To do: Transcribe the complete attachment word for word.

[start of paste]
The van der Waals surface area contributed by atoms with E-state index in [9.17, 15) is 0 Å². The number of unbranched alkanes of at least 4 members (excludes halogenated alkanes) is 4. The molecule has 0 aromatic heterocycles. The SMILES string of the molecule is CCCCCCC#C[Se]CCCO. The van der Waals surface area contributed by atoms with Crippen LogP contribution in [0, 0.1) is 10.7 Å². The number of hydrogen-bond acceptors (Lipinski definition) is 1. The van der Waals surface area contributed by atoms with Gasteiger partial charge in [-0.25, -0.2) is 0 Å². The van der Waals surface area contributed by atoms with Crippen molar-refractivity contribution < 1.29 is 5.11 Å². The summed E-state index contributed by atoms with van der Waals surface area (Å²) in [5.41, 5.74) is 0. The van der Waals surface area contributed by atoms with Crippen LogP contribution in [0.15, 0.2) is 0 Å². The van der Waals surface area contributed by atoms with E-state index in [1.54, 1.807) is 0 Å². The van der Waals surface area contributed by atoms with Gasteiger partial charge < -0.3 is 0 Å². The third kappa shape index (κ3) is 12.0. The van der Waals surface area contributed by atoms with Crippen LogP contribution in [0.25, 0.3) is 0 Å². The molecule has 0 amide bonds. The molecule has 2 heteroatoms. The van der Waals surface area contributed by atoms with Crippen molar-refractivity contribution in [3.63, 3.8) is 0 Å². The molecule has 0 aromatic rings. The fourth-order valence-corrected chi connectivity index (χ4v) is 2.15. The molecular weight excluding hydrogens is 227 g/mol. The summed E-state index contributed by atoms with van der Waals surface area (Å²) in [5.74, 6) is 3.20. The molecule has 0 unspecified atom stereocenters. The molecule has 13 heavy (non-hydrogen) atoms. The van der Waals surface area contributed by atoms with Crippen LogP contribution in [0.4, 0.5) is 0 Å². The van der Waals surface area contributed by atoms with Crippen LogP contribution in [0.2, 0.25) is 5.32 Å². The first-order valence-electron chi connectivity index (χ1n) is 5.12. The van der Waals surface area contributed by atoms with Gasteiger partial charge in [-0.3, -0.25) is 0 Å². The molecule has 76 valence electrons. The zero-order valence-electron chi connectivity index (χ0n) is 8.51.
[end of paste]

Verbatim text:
The van der Waals surface area contributed by atoms with E-state index in [9.17, 15) is 0 Å². The number of unbranched alkanes of at least 4 members (excludes halogenated alkanes) is 4. The molecule has 0 aromatic heterocycles. The SMILES string of the molecule is CCCCCCC#C[Se]CCCO. The van der Waals surface area contributed by atoms with Crippen LogP contribution in [0, 0.1) is 10.7 Å². The number of hydrogen-bond acceptors (Lipinski definition) is 1. The van der Waals surface area contributed by atoms with Gasteiger partial charge in [-0.25, -0.2) is 0 Å². The van der Waals surface area contributed by atoms with Crippen molar-refractivity contribution < 1.29 is 5.11 Å². The summed E-state index contributed by atoms with van der Waals surface area (Å²) in [5.41, 5.74) is 0. The van der Waals surface area contributed by atoms with Crippen LogP contribution in [0.15, 0.2) is 0 Å². The van der Waals surface area contributed by atoms with E-state index in [1.54, 1.807) is 0 Å². The van der Waals surface area contributed by atoms with Gasteiger partial charge < -0.3 is 0 Å². The third kappa shape index (κ3) is 12.0. The van der Waals surface area contributed by atoms with Crippen LogP contribution in [0.25, 0.3) is 0 Å². The molecule has 0 amide bonds. The molecule has 2 heteroatoms. The van der Waals surface area contributed by atoms with Crippen molar-refractivity contribution in [3.63, 3.8) is 0 Å². The molecule has 0 aromatic rings. The fourth-order valence-corrected chi connectivity index (χ4v) is 2.15. The molecular weight excluding hydrogens is 227 g/mol. The summed E-state index contributed by atoms with van der Waals surface area (Å²) in [5.74, 6) is 3.20. The molecule has 0 unspecified atom stereocenters. The molecule has 13 heavy (non-hydrogen) atoms. The van der Waals surface area contributed by atoms with Crippen LogP contribution in [0.4, 0.5) is 0 Å². The van der Waals surface area contributed by atoms with Crippen LogP contribution in [0.2, 0.25) is 5.32 Å². The first-order valence-electron chi connectivity index (χ1n) is 5.12. The van der Waals surface area contributed by atoms with Gasteiger partial charge in [-0.3, -0.25) is 0 Å². The molecule has 76 valence electrons. The zero-order valence-electron chi connectivity index (χ0n) is 8.51.